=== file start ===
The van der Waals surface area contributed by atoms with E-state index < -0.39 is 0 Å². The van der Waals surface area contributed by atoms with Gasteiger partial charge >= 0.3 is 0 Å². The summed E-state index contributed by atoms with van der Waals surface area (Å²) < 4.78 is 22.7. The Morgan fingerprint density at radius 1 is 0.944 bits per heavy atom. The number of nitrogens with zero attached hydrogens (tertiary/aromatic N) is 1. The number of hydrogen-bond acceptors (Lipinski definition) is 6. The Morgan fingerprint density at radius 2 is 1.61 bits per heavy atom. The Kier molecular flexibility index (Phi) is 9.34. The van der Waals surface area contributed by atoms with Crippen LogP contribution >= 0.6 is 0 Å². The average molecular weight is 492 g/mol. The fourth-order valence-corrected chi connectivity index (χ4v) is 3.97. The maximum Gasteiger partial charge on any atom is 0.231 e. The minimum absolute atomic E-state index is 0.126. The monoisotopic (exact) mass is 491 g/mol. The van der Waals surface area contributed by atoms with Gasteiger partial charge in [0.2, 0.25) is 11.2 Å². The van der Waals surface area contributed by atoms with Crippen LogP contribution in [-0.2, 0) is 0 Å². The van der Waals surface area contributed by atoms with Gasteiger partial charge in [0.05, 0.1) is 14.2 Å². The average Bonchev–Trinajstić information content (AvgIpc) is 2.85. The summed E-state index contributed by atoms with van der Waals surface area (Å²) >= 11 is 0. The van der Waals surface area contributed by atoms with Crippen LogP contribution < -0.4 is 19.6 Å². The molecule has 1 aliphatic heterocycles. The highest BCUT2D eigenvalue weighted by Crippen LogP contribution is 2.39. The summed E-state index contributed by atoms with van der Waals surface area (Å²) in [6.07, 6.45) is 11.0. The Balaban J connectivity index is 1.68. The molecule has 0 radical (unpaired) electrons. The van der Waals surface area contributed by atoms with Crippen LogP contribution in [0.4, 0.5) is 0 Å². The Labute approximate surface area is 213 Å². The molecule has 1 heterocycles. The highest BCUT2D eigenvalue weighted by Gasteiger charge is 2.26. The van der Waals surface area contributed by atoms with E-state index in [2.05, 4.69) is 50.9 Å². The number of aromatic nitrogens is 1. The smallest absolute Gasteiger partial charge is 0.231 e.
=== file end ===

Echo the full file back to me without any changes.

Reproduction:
The van der Waals surface area contributed by atoms with E-state index < -0.39 is 0 Å². The van der Waals surface area contributed by atoms with Gasteiger partial charge >= 0.3 is 0 Å². The summed E-state index contributed by atoms with van der Waals surface area (Å²) < 4.78 is 22.7. The Morgan fingerprint density at radius 1 is 0.944 bits per heavy atom. The number of nitrogens with zero attached hydrogens (tertiary/aromatic N) is 1. The number of hydrogen-bond acceptors (Lipinski definition) is 6. The Morgan fingerprint density at radius 2 is 1.61 bits per heavy atom. The Kier molecular flexibility index (Phi) is 9.34. The van der Waals surface area contributed by atoms with Crippen LogP contribution >= 0.6 is 0 Å². The average molecular weight is 492 g/mol. The fourth-order valence-corrected chi connectivity index (χ4v) is 3.97. The maximum Gasteiger partial charge on any atom is 0.231 e. The minimum absolute atomic E-state index is 0.126. The monoisotopic (exact) mass is 491 g/mol. The van der Waals surface area contributed by atoms with Gasteiger partial charge in [0.2, 0.25) is 11.2 Å². The van der Waals surface area contributed by atoms with Crippen LogP contribution in [-0.2, 0) is 0 Å². The van der Waals surface area contributed by atoms with Gasteiger partial charge in [0.05, 0.1) is 14.2 Å². The average Bonchev–Trinajstić information content (AvgIpc) is 2.85. The summed E-state index contributed by atoms with van der Waals surface area (Å²) >= 11 is 0. The van der Waals surface area contributed by atoms with Crippen LogP contribution < -0.4 is 19.6 Å². The molecule has 1 aliphatic heterocycles. The highest BCUT2D eigenvalue weighted by Crippen LogP contribution is 2.39. The summed E-state index contributed by atoms with van der Waals surface area (Å²) in [6.07, 6.45) is 11.0. The Balaban J connectivity index is 1.68. The molecule has 0 radical (unpaired) electrons. The van der Waals surface area contributed by atoms with Crippen LogP contribution in [0.4, 0.5) is 0 Å². The Labute approximate surface area is 213 Å². The molecule has 1 heterocycles. The highest BCUT2D eigenvalue weighted by Gasteiger charge is 2.26. The van der Waals surface area contributed by atoms with E-state index in [2.05, 4.69) is 50.9 Å². The number of aromatic nitrogens is 1. The smallest absolute Gasteiger partial charge is 0.231 e.